World Vision International (Cambodia) received more than 2,000 books and donations of over $2,000 from members of the public who attended its March 26 Read Louder event, held as part of the organisation’s “10,000 books for Cambodian Children” campaign. Donations will continue to be accepted until September.

The event, held at Koh Pich’s Coconut Park, was attended by hundreds of students and their families.

Leng Vireak, World Vision Cambodia operations director, said the campaign aims to mobilise public contributions to helping support reading among Cambodian children.

“Reading is an essential factor in the development of children’s curiosity and way of seeing the world. Through our own observations at the grassroots level, many children in rural areas do not have many books available to them,” he said.

“We are an organisation that is focused on children’s futures. We want them to become leaders and responsible citizens who will take care of their families and communities. We promote the slogan ‘Today we are readers, tomorrow we are leaders.’ Reading is essential, and we need to do what we can to support it,” he added.

This is the second time that World Vision Cambodia has organised the Read Louder programme. This year, they aim to raise 10,000 books for children living in remote areas.

World Vision education programme technical director Va Surin said public education was severely affected by the long-term closures caused by the Covid-19 pandemic.

“The 18-month school closures put the education of millions of children at risk. In late 2021, the Ministry of Education, Youth and Sport found that only 45 per cent of 6th grade students could read, with geographic and financial factors being responsible for the 55 per cent who were illiterate,” he said.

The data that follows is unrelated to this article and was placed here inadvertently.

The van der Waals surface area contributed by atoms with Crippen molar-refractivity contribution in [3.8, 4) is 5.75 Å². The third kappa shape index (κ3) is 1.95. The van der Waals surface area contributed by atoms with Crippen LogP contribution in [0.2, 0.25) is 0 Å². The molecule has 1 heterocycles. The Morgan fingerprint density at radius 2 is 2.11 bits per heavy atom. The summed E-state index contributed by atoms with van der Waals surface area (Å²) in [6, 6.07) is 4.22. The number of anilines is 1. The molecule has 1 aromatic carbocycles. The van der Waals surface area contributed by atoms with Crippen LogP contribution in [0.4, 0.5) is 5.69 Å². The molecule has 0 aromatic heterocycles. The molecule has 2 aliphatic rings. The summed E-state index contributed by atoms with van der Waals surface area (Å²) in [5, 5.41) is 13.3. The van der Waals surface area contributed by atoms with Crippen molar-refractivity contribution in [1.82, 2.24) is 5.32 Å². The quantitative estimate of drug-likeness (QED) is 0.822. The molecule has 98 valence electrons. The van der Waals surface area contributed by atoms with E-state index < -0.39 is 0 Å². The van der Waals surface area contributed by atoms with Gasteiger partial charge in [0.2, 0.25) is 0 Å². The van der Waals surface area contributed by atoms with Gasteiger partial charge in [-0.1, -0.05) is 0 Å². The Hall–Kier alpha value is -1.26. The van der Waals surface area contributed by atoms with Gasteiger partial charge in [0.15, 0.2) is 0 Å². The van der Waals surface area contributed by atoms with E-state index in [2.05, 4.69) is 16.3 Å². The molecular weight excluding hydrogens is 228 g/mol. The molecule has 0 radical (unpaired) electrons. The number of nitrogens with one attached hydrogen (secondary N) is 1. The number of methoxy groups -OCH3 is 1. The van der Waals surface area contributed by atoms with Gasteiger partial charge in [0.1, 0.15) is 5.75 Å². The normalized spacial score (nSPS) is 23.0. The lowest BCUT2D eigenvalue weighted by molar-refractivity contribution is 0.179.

“Investing in reading, especially for children, is very important. Books are one of the most important warehouses for transferring knowledge. They are a great way for kids to explore a wide range of subjects, from culture to science,” he added.

Chan Beta, community vice-president at Junior Chamber International (JCI) Cambodia, Chaktomuk branch – which volunteered to support the 10,000 book campaign – said he believes that the Kingdom’s reading culture is improving, albeit limited, especially in the remotest areas.

“There is not much of a reading culture in these areas – especially when it comes to small children. Many factors play a part in this. It may be because of a lack of resources, or it may be that there is no support for the promotion of a culture of reading,” he said.

“Public contributions are essential, as many schools are short of books and libraries. We need to support them so they can support the development of healthy reading habits,” he added.

During last year’s campaign, World Vision Cambodia received over $2,400 and more than 500 books. The donations were supplied to reading camps and schools in Kratie province’s Sambor district and Preah Vihear province’s Choam Ksan.

Meas Serey, who volunteers at one of the reading camps, said the donations were welcome, but shortages remained a problem.

“Between 30 and 40 children come to read books with us every weekend, but we have a limited number of books, certainly not enough to meet the needs of all of the children who attend the camps,” she said.

“Reading camp not only helps to develop the children’s knowledge but helps them to make new friends and learn to socialise. I hope the public will offer their support to World Vision and donate books or funds to help these kids reach their full potential,” she added.